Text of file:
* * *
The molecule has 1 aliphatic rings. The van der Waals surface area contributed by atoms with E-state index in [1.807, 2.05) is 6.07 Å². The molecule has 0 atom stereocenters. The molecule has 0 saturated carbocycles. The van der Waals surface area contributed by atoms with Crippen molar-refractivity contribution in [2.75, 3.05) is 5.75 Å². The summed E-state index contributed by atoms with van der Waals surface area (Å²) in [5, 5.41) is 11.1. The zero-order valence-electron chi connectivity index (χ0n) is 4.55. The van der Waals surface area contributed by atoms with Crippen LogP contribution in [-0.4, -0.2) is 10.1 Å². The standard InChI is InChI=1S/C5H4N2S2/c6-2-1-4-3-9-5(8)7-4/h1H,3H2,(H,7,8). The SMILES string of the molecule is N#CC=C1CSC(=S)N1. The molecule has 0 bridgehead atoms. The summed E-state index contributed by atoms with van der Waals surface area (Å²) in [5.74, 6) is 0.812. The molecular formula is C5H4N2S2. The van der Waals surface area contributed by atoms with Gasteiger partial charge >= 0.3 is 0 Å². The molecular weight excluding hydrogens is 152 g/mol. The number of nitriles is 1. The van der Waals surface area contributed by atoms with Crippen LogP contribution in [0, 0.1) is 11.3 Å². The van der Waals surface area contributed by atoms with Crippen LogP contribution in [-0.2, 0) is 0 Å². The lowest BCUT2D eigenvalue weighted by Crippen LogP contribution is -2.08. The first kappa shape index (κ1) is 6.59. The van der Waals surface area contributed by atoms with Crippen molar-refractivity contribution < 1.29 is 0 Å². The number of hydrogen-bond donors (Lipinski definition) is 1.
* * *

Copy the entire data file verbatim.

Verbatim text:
The molecule has 1 aliphatic rings. The van der Waals surface area contributed by atoms with E-state index in [1.807, 2.05) is 6.07 Å². The molecule has 0 atom stereocenters. The molecule has 0 saturated carbocycles. The van der Waals surface area contributed by atoms with Crippen molar-refractivity contribution in [2.75, 3.05) is 5.75 Å². The summed E-state index contributed by atoms with van der Waals surface area (Å²) in [5, 5.41) is 11.1. The zero-order valence-electron chi connectivity index (χ0n) is 4.55. The van der Waals surface area contributed by atoms with Crippen LogP contribution in [-0.4, -0.2) is 10.1 Å². The standard InChI is InChI=1S/C5H4N2S2/c6-2-1-4-3-9-5(8)7-4/h1H,3H2,(H,7,8). The SMILES string of the molecule is N#CC=C1CSC(=S)N1. The molecule has 0 bridgehead atoms. The summed E-state index contributed by atoms with van der Waals surface area (Å²) in [5.74, 6) is 0.812. The molecular formula is C5H4N2S2. The van der Waals surface area contributed by atoms with Gasteiger partial charge >= 0.3 is 0 Å². The molecular weight excluding hydrogens is 152 g/mol. The number of nitriles is 1. The van der Waals surface area contributed by atoms with Crippen LogP contribution in [0, 0.1) is 11.3 Å². The van der Waals surface area contributed by atoms with Crippen LogP contribution in [-0.2, 0) is 0 Å². The lowest BCUT2D eigenvalue weighted by Crippen LogP contribution is -2.08. The first kappa shape index (κ1) is 6.59. The van der Waals surface area contributed by atoms with Crippen molar-refractivity contribution < 1.29 is 0 Å². The number of hydrogen-bond donors (Lipinski definition) is 1.